He started mumbling. I couldn’t hear what he was saying. And also, really? Who talks quietly right next to a busy, major street? It’s loud enough that even walking with my friends, literally right next to me, I have to shout. And I was keeping a good couple feet of distance between us because I don’t want strangers (especially creepy-looking strangers) close enough to touch me or my stuff.

And I remembered reading about this tactic, where you stay where you are and whisper or mumble quiet enough that the person you’re talking to has to come closer to hear you. I didn’t fall for it, and I stayed right where I was and said “Sorry, I can’t hear you.” Maybe he’s deaf or something and doesn’t know he’s talking quiet? It’s possible.

He only talks a little bit louder, but I heard something like “Do you have a phone?” Which, yes I do, but I’m not giving it to a stranger. I bit my tongue and suppressed my natural instinct to be nice and said, “I’m sorry, I can’t help you.” And I went on my way.

I felt guilty. Of course I did. I like being nice to people. I try to be nice to people as much as possible. But I didn’t want to risk being a face on a milk carton or the name of a documentary. “Searching for Sarah Newcastle” would be a horrible program.

Maybe he had completely innocent intentions, I don’t know. I do know that attacking a teenage girl wearing a bright yellow Pikachu hoodie on the side of a busy road in the middle of the day would be an extremely stupid thing to do, but I didn’t want to bet my safety or my life on that.

Because that’s exactly what it is: betting your life on the fact that this person isn’t an axe murderer or a rapist or a psycho kidnapper wanting to sell you to some satanic sex cult somewhere. Now, I’m sure the loonies are a minority. But what happens when you’re dealing with the 1% who turn out to be nutcases?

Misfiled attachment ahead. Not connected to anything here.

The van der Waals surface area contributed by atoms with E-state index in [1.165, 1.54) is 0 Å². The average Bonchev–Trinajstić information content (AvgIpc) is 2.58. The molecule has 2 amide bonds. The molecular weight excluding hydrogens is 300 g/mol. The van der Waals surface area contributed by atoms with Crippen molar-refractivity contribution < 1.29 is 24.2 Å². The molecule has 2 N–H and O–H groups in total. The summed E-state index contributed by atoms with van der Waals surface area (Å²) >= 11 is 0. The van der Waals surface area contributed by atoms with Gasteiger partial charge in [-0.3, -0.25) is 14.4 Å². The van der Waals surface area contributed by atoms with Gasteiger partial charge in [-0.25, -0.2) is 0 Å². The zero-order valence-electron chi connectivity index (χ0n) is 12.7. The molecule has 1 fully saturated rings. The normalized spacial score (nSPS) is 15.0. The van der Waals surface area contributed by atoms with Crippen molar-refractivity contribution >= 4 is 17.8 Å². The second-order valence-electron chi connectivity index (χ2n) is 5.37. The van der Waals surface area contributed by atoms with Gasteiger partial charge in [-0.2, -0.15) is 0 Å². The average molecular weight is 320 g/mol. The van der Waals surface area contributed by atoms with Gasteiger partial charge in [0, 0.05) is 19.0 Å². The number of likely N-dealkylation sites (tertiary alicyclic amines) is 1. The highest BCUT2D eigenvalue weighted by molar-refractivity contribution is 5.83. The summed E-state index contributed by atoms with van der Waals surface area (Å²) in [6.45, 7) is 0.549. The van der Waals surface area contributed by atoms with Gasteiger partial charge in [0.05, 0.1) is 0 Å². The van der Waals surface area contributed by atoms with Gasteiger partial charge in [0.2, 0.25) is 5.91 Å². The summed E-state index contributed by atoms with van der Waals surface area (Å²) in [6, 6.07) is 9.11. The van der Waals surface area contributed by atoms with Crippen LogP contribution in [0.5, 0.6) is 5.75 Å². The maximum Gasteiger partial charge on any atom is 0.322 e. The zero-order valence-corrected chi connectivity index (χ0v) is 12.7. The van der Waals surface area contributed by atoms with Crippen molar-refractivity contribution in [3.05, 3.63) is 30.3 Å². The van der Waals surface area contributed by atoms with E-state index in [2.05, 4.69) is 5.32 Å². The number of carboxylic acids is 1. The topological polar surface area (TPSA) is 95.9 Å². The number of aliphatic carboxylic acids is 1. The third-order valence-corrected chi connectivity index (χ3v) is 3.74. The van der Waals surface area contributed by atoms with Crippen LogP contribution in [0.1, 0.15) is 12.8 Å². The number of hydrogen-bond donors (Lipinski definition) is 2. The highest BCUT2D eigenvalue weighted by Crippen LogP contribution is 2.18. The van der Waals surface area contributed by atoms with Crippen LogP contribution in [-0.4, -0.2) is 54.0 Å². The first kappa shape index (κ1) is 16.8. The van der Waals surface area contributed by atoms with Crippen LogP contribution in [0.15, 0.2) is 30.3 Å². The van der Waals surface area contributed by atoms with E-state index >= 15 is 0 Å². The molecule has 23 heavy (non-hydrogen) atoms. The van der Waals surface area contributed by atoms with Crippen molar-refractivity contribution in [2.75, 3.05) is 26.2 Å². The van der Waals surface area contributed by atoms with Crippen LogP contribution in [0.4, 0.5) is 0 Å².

That’s why I never pick up hitchhikers. Putting aside that I’m a 19-year-old girl with absolutely no self-defense training and no weapons of any kind, how can I trust that person? How do I know they won’t pull a gun on me and steal my car? How do I know they won’t rape me or kill me and drop my body in a ditch?

It’s the same when you’re dealing with a person on the side of the road. I had no way of knowing whether or not that creepy guy was a threat. And again, it’s not like we’re in a super rural area where I’m the only other human being for miles. We were standing right outside of an apartment complex. If he really needed help or a phone or something, he could’ve popped into the office. Or if not that, there was a gas station literally next door. He had plenty of other options, and I don’t have to feel guilty for looking after myself, and neither does anyone else.

And this isn’t just advice for girls or women. All the time, I see advice like “girls, protect yourselves!” or “girls, don’t go home with strange men!” And yeah, that is all absolutely true. Take care, don’t go out with people you don’t know, and always take steps to protect yourself. But boys, let me tell you something: you’re never obligated to stop to talk to or help someone just because “you’re a man”. Your safety comes first, always.


No matter what race, gender, class, or orientation you are, it’s not worth your life. It’s never worth your life.